Before CLV had become a big thing in marketing strategy Francis Mulhern looked at the challenge of understanding the value of customers. There are a lot of good points in the article.
Measurement Problems In Understanding The Value Of Customers
One of the most obvious challenges is that the data to allow us to understand the value of customers is far from perfect. To my mind this does, even should, change how we approach the problem. I am pretty worried about models of asset value that include the value of future customers. To my mind it is simpler to call these what they really are, non-customers. You might want them as customers but that hasn’t happened yet. For a modeling exercise/to include growth in valuations you certainly might want to estimate such values. Still, I know of no accountants who will find such numbers convincing as measures of an asset. If we are to make progress into measurement systems we might want to reserve CLV for numbers that have better data support.
Mulhern did not use the term CLV. (Preferring customer profitability, CP. I think the consensus now is to reserve the term CP for single period profitability and use CLV for multiple periods. This is a helpful distinction that has been made since the article was written). Still, Mulhern makes the important point that:
While measures of profit for both customers and prospects are important, it is much easier to build models for existing customers because detailed information on their purchases is often available in marketing databases.Mulhern, 1999, page 28
Acquisition Costs And Understanding The Value Of Customers
The problem of good data is especially true for acquisition costs. I often note you should state CLV without subtracting any acquisition costs. I won’t repeat the sunk costs argument. Instead, I will note several other problems using past acquisition costs in decisions. By this, I mean when people use a measure of CLV after subtracting acquisition costs of a past cohort to estimate the value of a future cohort. This is implicitly done if you subtract acquisition costs from CLV and use this number to inform your planning for the future.
Firstly, acquisition costs are the first costs you incur in a relationship. They are simply more likely to be out of date than the data in historic CLV measures. Your assessments of retention costs, margins etc.. are likely to be more recent than estimates of acquisition costs for the prior cohort. Why not use more recent data on typical acquisition costs now if you have it?
Secondly, acquisition costs are usually applied to large groups only a small number of whom are acquired. Thus, you need to apportion the costs in some complex manner creating all sorts of data quality issues. You run into problems with one prospect’s decisions potentially changing the CLV of a completely unconnected customer and concerns about the nature of marginal costs in respect of a single future customer. What is more acquisition costs are likely to be less reliable than other data. Why mess up your CLV calculation with this dodgy data when you don’t have to?
Understanding The Value Of Customers: Distribution Measures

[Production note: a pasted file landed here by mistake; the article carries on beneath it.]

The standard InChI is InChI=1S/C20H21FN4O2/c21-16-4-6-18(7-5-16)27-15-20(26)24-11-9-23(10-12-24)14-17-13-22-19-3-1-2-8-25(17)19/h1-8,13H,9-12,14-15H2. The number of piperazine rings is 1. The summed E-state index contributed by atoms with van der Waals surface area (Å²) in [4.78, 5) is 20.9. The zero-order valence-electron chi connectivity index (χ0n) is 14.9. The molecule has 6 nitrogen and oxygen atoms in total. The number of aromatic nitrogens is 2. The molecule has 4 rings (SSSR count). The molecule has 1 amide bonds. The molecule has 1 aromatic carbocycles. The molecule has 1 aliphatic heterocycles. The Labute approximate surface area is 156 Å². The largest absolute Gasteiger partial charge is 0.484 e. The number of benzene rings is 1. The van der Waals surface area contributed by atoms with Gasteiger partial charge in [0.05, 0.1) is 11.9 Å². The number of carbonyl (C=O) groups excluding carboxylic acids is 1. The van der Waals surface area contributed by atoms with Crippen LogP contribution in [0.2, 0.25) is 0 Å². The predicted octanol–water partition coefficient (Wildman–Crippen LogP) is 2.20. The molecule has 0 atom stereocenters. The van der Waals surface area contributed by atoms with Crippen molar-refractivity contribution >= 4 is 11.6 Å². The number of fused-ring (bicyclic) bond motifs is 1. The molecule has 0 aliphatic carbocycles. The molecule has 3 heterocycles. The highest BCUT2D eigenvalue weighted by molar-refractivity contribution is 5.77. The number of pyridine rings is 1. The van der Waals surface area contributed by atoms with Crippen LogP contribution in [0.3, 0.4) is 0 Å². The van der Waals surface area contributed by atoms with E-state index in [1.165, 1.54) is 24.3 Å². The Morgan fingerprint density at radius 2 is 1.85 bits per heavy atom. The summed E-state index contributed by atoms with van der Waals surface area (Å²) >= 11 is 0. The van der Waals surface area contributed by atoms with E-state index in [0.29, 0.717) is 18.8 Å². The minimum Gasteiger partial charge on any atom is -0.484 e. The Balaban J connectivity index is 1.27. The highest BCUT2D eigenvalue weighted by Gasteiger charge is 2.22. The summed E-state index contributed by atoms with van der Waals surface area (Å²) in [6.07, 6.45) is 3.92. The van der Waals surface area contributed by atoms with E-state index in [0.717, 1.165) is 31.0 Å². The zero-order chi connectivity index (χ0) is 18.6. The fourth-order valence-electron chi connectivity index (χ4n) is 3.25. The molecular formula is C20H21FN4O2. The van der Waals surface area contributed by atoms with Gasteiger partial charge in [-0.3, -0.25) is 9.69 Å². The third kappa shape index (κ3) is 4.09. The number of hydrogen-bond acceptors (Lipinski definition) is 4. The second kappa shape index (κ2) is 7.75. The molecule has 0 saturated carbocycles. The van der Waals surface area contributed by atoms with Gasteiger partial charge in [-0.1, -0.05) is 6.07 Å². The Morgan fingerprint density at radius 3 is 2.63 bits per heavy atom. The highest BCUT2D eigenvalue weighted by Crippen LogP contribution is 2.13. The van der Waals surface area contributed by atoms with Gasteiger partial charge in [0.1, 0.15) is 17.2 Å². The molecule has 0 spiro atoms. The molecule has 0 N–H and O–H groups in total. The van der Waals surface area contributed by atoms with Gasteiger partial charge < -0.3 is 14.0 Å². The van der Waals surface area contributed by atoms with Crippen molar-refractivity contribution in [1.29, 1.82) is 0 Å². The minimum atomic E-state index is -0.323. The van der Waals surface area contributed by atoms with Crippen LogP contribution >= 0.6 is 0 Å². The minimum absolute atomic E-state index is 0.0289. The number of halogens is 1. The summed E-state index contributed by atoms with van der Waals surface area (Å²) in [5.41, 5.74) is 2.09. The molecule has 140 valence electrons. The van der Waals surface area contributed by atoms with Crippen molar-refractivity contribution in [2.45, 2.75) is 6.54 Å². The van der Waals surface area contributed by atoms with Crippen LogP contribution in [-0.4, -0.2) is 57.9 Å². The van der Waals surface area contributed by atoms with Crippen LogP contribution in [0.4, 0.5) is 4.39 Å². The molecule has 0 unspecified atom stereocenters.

One of the things I appreciated in this paper was the attempt to introduce new measures of the distribution of customer values. The author considered traditional measures but had to change them a bit. This is because, typically, some customers are unprofitable. This means that more than 100% of profits are generated by less than 100% of customers. You need a measure that allows for this.
A Modified GINI
Mulhern suggests a modified GINI. Plotting customers decreasing in profitability on the horizontal axis and cumulative profits on the vertical we can create an inverted Lorenz curve (see picture). If each customer gave exactly the same profit to the firm the 45 degree line would capture the relationship between value and profits. If we were to plot every customer as completely equal then area A would not exist. Yet, A will exist as customers are pretty much never of exactly the same value. As the area, A, gets bigger in the picture we can say fewer customers are giving more of the value to the firm. (Hence why we turn to a GINI measure which typically measures inequity). The modified GINI compares the area created by non-equal profits (A) with the area that would occur with equal profits (B).
Modified GINI = A/(A+B)
where A is the area above the 45-degree line [see picture] and B is the area below the 45 degree line.Mulhern, 1999, page 35
If all customers give the same profit A does not exist and the value is 0 (Modified GINI= 0/(0+B). Given some customers can be unprofitable A can turn out to be massive compared to B. This is most extreme where a very small number of customers give the entire value and many more customers are loss-making. Mulhern’s modified GINI can thus run from zero upwards to very high numbers.
I’m not sure that many people use Mulhern’s GINI nowadays. (Tell me if you do). Still, it is great and I really like the thinking.
For more on CLV see here.
Read: Francis J. Mulhern (1999) Customer profitability analysis: Measurement, concentration, and research directions – ScienceDirect, Journal of Interactive Marketing, 13 (1), pages 25-40